Beyond High School - March Edition [Final]

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For High


A monthly magazine for educators, parents, and high schoolers.

Designed to inspire & prepare high schoolers for life beyond.

ISSUE 8 | MARCH 2024

How to talk to AI

Give persona to AI and lead

with the right words

The Future of Work

Equip yourself with tools for a

bright future. Harness the

power of being a digital native

and think out of the box

Fostering Careers out

of Passions

Discover your first steps to convert

interests into careers. Embrace a

multitude of passions to become one

of a kind

Dear readers,

Life must have been abuzz around you as you navigate through the stressful times of

exams and think about your college applications and career ambitions. After our last issue,

we left you with some time to focus on acing those exams. But, with this issue, we are back

to make your road to the future smoother.

Your exams are now fossilising into ancient history, but something’s been keeping you

awake all night. We notice the stress of your future may be catching up to you. This is

because you are finally standing at the threshold of times where you make decisions that

will impact your professional journey for life. Remember, it is only natural for students to

feel a mix of excitement and anxiety when making decisions about their future. Make this

flurry of emotions your guiding light and use them as your roadmap to make intuitive calls

on where your best interests lie. As you figure your ambitions and interests, we back you

with this issue to address some questions about your college applications and career

ambitions that are keeping you up all night.

In this issue, our spotlight is on lived-experiences of choosing your passion and applying to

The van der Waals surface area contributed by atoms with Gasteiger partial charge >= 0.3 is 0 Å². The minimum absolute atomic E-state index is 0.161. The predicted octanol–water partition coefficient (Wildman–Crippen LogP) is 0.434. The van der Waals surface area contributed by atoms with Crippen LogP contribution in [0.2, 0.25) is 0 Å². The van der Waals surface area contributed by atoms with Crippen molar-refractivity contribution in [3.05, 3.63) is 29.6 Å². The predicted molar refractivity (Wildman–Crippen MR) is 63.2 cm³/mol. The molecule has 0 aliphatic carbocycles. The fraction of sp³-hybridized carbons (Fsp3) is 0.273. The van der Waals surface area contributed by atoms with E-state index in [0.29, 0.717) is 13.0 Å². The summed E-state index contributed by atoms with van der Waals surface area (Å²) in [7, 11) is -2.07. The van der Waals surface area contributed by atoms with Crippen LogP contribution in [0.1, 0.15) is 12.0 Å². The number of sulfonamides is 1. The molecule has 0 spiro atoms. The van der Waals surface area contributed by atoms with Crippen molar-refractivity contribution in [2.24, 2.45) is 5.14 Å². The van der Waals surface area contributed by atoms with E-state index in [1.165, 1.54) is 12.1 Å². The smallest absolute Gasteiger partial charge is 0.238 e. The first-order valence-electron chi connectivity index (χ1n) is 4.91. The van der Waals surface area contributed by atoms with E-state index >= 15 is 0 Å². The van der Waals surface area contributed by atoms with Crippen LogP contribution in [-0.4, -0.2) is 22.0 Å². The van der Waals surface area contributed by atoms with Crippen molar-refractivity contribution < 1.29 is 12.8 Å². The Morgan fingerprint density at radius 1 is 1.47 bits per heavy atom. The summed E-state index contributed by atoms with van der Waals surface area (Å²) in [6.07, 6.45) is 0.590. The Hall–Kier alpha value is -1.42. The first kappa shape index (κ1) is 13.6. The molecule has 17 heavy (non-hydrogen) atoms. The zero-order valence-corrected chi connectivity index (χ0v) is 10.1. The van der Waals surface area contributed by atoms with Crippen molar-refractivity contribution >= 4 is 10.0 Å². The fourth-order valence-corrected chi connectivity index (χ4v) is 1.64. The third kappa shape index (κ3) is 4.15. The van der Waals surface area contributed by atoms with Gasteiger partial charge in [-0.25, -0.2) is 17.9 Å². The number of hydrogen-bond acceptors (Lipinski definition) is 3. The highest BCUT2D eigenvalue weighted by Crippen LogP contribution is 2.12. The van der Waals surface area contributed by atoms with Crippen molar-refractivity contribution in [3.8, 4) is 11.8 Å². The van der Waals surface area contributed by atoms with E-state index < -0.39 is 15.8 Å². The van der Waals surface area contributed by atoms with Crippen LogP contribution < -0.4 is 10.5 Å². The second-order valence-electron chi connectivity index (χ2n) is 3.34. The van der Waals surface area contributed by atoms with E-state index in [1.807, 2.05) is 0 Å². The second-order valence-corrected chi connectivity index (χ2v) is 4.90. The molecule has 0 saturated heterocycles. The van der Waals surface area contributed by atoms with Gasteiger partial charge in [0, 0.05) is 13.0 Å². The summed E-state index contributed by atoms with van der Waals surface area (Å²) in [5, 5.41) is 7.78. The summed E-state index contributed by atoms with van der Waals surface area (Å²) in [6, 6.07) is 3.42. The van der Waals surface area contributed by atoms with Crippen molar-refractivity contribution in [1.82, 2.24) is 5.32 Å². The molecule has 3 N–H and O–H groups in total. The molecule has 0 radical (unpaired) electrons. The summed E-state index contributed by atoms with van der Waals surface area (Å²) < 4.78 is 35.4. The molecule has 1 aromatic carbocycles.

colleges. And an infectious story that may convert you into becoming an archaeologist. If

that’s not all, we bring you the latest takes from experts from the Career Development

Office at Ashoka University. If you’re hoping to alleviate all this stress, we also take you on

some interesting museum-tours to find you some cosy comfort spaces.

We wish you a smooth foray into your future adventures and hope for you to embrace

your unfolding success as you traverse through the pages of our monthly.

With warmest wishes,

Smridhi Chadha

Office of High School Programmes


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Additionally, building soft-skills will become crucial as one will wish to grow in

diverse and newer atmospheres. Being a collaborator and an individual interested

in public-speaking will surely help you high schoolers assimilate in any groups

faster and also stand out with your unique opinions.

As you are guided by your interests and intuition, consider incorporating crucial and

realistic findings in your career journey. In our previous issue we discussed how the

workplace has evolved for Gen-Z. This month we look inwards and discuss how the

workforce, that may include YOU in future, is expected to evolve. Let’s flip through

McKinsey’s Report on the Future of Work that highlights some key areas that one can

develop on to stay afloat in the tides of the times.

The report suggests that the future is bright and blossoming with opportunities. It is time

to bear the fruit of your relaxed interest in the digital world, and utilise it as a harness to

step ahead. Equip yourself with relevant tools like working with ChatGPT or understanding

Google Analytics that will keep you abreast with digital literacy and understand how digital

data is read. Understanding data and being digitally literate are key skills of our times.

They will help you to not just navigate our data-driven world, enabling informed decision-

making, innovative problem-solving, but also allow meaningful participation in society.

Immersing yourself in the world of interdisciplinary education might also be a useful skill

that can empower you all your life. Engaging through conversing threads that run along

the various disciplines will allow you to become an effective problem-solver with the right